She has an amazing technique . . . she is I think around 60 and you see her teaching and dancing and you are like: I want to be like that! [laughs] When I grow older! [laughs] because . . . she has incredible energy but I really loved the way she can be female but also strong but not rigid . . . and she’s also very sincere . . . when she dances, you can really see herself.

Research volunteer for the PhD of Dr Valeria Lo Iacono (2019)

Dance Style Analysis for Mona al Said

Laban dance analysis for the dancing of Mona al Said
Table 30 – of Mona al Said’s dancing style.

Table 30 summarises Mona’s style and reflects Francesca’s statement as Mona’s style, from the analysis, has emerged as being controlled (very technical), relaxed (not rigid), powerful (strong).

A good example of her style can be seen from a video where she is performing a drum solo with live music, possibly for the 1980s (baadrobot, 2008b).

In this video, it is possible to appreciate how precise and yet relaxed she is, even during a drum solo where sometimes she dances slowly even when the rhythm is fast. El Safy (1996, para. 45), who saw her perform live, comments that ‘Mona’s style was precise, passionate and packed a powerful punch’.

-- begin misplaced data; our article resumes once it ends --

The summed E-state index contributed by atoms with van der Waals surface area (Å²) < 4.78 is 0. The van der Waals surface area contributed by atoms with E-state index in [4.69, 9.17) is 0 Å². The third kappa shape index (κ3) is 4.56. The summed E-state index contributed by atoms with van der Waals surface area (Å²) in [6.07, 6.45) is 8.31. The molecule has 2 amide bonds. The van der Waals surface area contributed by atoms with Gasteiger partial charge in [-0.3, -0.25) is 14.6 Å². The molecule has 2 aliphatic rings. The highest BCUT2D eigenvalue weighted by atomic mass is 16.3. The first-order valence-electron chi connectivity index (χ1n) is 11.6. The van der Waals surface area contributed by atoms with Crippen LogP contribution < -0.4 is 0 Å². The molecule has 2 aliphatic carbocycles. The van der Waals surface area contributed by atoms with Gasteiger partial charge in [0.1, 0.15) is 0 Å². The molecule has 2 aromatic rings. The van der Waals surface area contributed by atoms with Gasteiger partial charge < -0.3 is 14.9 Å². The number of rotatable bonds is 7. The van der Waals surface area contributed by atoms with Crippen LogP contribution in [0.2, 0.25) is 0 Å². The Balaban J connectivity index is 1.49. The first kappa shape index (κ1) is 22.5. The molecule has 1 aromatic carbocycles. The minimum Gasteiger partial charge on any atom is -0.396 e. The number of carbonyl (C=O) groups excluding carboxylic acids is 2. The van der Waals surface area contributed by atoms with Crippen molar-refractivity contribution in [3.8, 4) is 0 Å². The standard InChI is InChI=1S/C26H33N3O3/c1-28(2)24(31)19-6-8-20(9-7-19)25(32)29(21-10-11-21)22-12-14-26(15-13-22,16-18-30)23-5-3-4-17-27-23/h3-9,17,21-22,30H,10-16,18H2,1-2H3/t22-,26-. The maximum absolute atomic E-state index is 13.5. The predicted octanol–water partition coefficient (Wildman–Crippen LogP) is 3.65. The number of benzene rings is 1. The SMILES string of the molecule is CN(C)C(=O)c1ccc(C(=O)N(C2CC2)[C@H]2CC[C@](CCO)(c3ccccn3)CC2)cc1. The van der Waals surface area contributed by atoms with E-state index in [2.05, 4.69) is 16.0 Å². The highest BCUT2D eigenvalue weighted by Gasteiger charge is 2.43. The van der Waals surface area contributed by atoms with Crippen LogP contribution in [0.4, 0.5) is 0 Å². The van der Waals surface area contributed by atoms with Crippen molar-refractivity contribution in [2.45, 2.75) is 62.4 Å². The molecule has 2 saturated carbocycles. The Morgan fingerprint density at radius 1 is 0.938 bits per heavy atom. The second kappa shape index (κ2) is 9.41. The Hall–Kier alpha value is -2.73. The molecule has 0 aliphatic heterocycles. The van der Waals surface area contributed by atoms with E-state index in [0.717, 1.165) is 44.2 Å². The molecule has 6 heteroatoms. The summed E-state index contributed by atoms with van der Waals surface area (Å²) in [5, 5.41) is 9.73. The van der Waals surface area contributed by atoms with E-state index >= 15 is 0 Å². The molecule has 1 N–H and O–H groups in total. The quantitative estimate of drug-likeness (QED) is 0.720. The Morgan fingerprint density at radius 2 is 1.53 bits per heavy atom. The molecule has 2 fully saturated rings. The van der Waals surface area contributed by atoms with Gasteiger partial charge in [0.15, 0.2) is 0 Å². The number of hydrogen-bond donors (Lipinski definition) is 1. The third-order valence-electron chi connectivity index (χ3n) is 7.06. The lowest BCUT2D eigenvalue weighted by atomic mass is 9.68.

The person who uploaded one of Mona’s videos on Youtube (baadrobot, 2008a), in her comments to the video writes: ‘In this video, Mona explains to us all how less is more.

The grace and simplicity of this piece is in its powerful yet minimalistic movements’. Another video I have chosen as a sample is from the 1986 movie Koum El Shoqafa (Hill of Shards, the name of ancient catacombs near Alexandria) (TheCaroVan, 2015e).

In this scene, Mona plays the part of an audience member who is persuaded to get up and dance. The third video (Avihass, 2014) is from 2014 and was taken at the Mediterranean Delight Festival, in Greece.

It is a good example of how one of these retired great Egyptian dancers still continues to teach and perform for people from around the world, therefore embodying the heritage and spreading it across cultures.

Next Page >> Sociological Analysis of The Last Big Raqs Sharqi Stars in Egypt (1980s and 1990s).